"If we want our movement and community to thrive, we must learn to overthrow the system in which Hetero-supremacists and hate mongers continue to decide on how we should live and who we should love. Our enemy has arrived at our doorstep and their masks have fallen; they are no longer hiding their intentions, but making them a reality through manipulation and law." -Todd A. Haley II[citation needed]

Research on nationalism[edit]

An advanced analysis was published 1996 by Brian Walker.[4] In his article “Social Movements as Nationalisms, or, On the Very Idea of a Queer Nation” Walker points out that several features of the nationalistic creation of cultural identity apply to the LGBT national movement as well. Walker classifies Queer Nationalism as one of the "new", cultural forms of nationalism which are distinct from the "old" ethnic and religious types of nationalism and concludes that the gay and lesbian community fulfils many criteria to be regarded as a people, because:

  • All forms of nationalism began as social movements, which queer nationalism is – a group of people set apart from those around them by in-group attitudes and discrimination from others.
  • The gay community has a culture, with distinct discussion groups, book stores, magazines, bars, cabarets and other such features.
  • It possesses a shared history and literature.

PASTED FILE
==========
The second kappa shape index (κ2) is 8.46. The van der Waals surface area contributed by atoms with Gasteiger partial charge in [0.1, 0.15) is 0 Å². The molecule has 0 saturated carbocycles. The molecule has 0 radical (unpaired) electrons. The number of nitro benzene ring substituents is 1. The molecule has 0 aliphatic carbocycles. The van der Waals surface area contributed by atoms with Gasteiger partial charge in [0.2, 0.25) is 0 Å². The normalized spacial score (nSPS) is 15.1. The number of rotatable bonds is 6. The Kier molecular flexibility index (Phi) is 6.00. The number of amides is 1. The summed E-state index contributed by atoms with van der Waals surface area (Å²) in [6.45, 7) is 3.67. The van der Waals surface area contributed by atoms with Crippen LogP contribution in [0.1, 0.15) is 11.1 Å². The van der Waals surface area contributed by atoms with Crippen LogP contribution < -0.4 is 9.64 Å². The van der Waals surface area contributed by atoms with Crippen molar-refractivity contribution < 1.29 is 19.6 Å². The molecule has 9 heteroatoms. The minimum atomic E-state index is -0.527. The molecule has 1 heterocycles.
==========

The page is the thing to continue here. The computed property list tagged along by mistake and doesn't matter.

Walker regards modern communication technologies such as the Internet as offering a chance for the LGBT community to further integrate as a non-territorial nation.

This thesis is supported by Paul Treanor who considers an alternative (non-nationalist) world order possible. In this context Treanor mentions the LGBT community as a "non-territorial nationalist movement".[5]

Will Kymlicka acknowledges that Gays have developed a group identity and group culture similar to those of ethnocultural groups, but argues in favor of integration instead of separatism.[6]

See also[edit]

Sources[edit]

  1. ^ Ranklin, L. P.: 'Sexualities and national identities: Re-imagining queer nationalism' in: Journal of Canadian Studies, Summer 2000
  2. ^ Burroughs, William S. "Thoughts on Gay State" in Gay Spirit. Ed. Mark Thompson. New York: St. Martin's Press, 1987. pp 20–24. ISBN 0-312-00600-4
  3. ^ [Donn Teal: 'The Gay Militants: How Gay Liberation began in America, 1969 - 1971'. (New York: Stein and Day, 1971). pp. 281-298.]
  4. ^ Walker, Brian: "Social Movements as Nationalisms" in: "Rethinking Nationalism" [ISBN 0-919491-22-7].
  5. ^ Treanor, Paul: "Structures of Nationalism" in "Sociological Research online"
  6. ^ Will Kymlicka: Can Multiculturalism Be Extended to Non-Ethnic Groups? in Finding our way: rethinking ethnocultural relations in Canada (Toronto: Oxford University Press, 1998), S. 90-101.

Further reading[edit]

  • Paola Bacchetta. “Queer Formations in (Hindu) Nationalism.” In Sexuality Studies, edited by Sanjay Srivasta, 121-140. Oxford, U.K.: Oxford University Press, 2013.

External links[edit]